Integrating MOOCs in Formal Education: To Unveil EFL University Students’ Self-Learning in Terms of English Proficiency and Intercultural Communicative Competence

  •  Ophelia H. L. Huang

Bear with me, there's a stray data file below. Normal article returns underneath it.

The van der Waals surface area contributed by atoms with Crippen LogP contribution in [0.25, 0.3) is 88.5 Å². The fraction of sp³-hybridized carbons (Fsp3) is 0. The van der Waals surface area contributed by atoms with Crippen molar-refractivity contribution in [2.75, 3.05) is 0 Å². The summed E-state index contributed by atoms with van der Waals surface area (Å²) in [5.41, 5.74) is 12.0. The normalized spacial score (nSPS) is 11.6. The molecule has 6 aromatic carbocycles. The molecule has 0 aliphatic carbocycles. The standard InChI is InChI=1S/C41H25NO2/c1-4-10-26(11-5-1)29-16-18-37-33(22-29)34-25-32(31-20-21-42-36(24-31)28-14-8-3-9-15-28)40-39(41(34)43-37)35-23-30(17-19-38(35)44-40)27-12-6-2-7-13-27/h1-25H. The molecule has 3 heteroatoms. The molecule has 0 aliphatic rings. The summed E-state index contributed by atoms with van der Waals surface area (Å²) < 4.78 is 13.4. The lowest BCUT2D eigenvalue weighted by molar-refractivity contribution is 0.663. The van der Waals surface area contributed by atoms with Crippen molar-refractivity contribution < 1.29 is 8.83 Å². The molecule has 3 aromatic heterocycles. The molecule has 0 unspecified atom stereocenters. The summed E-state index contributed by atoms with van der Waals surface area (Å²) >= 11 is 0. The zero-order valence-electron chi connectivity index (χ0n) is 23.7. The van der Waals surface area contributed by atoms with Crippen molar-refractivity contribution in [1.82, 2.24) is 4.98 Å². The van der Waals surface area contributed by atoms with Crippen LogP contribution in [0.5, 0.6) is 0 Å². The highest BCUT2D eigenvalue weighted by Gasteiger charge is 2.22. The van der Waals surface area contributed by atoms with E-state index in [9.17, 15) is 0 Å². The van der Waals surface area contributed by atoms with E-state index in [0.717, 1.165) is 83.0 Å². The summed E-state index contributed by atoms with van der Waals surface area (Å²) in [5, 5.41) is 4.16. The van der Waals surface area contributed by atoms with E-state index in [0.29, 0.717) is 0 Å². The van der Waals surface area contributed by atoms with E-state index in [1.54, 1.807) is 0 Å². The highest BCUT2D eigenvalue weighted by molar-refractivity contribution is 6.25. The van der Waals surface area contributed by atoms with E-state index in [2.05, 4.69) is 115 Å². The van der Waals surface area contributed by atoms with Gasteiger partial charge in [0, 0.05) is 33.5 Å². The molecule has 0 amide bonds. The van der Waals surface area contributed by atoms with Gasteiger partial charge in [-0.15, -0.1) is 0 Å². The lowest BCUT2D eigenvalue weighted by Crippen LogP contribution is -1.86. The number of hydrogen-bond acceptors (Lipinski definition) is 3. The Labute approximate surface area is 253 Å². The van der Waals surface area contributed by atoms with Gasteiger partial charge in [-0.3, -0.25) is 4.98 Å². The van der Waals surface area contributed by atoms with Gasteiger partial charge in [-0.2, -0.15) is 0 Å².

This study employed a blended learning approach to investigate 98 medical university EFL students’ perceptions and analyzed the learning trajectory of their LMOOCs in formal education. Meanwhile, Byram’s (1997) intercultural communicative competence (ICC) model was adopted to explore if students’ English proficiency and ICC abilities could enhance or hinder their LMOOCs. Participants of this elective two-credit course, “English Presentation Skills,” were all required to complete one LMOOCs course to earn official certificates for the credits. Questionnaires about self-learning background and intercultural communicative competence, weekly reflections on self-learning, assistant-student interviews, and personal presentations at the final stage are conducted to test the consistency between student self-evaluation and class performance. The rubric of the TOEFL iBT Test was adopted to evaluate students’ oral expression. Video clips collected in class were analyzed to track the differences in students’ target skills. Findings revealed that before integrating LMOOCs in formal education, it is essential for instructors to equip students with enough self-learning skills through orientations and stress time management in MOOCs learning strategies, and scaffold sufficient English communication skills before students are thrown to sink or swim on their won. A revised version of the ICC model was proposed at the end (the context may vary) in the hope of drawing more attention and voice to this research area. The integration of LMOOCs in formal education, be it for language teaching or self-learning, should be directed toward the level of “precision instruction” in the future.

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